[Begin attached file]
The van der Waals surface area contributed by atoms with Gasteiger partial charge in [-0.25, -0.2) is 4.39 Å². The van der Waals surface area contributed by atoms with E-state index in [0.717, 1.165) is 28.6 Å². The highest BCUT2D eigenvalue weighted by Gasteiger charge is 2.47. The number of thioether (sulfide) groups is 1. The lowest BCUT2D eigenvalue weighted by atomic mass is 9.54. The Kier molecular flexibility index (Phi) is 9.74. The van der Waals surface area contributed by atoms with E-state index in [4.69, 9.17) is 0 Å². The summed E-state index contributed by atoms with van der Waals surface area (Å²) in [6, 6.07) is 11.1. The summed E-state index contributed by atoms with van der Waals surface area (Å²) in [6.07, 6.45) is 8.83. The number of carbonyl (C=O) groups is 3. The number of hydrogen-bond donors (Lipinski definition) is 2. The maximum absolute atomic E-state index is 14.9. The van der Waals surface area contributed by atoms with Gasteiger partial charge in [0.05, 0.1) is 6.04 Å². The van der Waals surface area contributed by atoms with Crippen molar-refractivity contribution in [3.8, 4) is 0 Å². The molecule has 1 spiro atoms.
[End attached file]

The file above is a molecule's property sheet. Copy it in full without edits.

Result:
The van der Waals surface area contributed by atoms with Gasteiger partial charge in [-0.25, -0.2) is 4.39 Å². The van der Waals surface area contributed by atoms with E-state index in [0.717, 1.165) is 28.6 Å². The highest BCUT2D eigenvalue weighted by Gasteiger charge is 2.47. The number of thioether (sulfide) groups is 1. The lowest BCUT2D eigenvalue weighted by atomic mass is 9.54. The Kier molecular flexibility index (Phi) is 9.74. The van der Waals surface area contributed by atoms with E-state index in [4.69, 9.17) is 0 Å². The summed E-state index contributed by atoms with van der Waals surface area (Å²) in [6, 6.07) is 11.1. The summed E-state index contributed by atoms with van der Waals surface area (Å²) in [6.07, 6.45) is 8.83. The number of carbonyl (C=O) groups is 3. The number of hydrogen-bond donors (Lipinski definition) is 2. The maximum absolute atomic E-state index is 14.9. The van der Waals surface area contributed by atoms with Gasteiger partial charge in [0.05, 0.1) is 6.04 Å². The van der Waals surface area contributed by atoms with Crippen molar-refractivity contribution in [3.8, 4) is 0 Å². The molecule has 1 spiro atoms.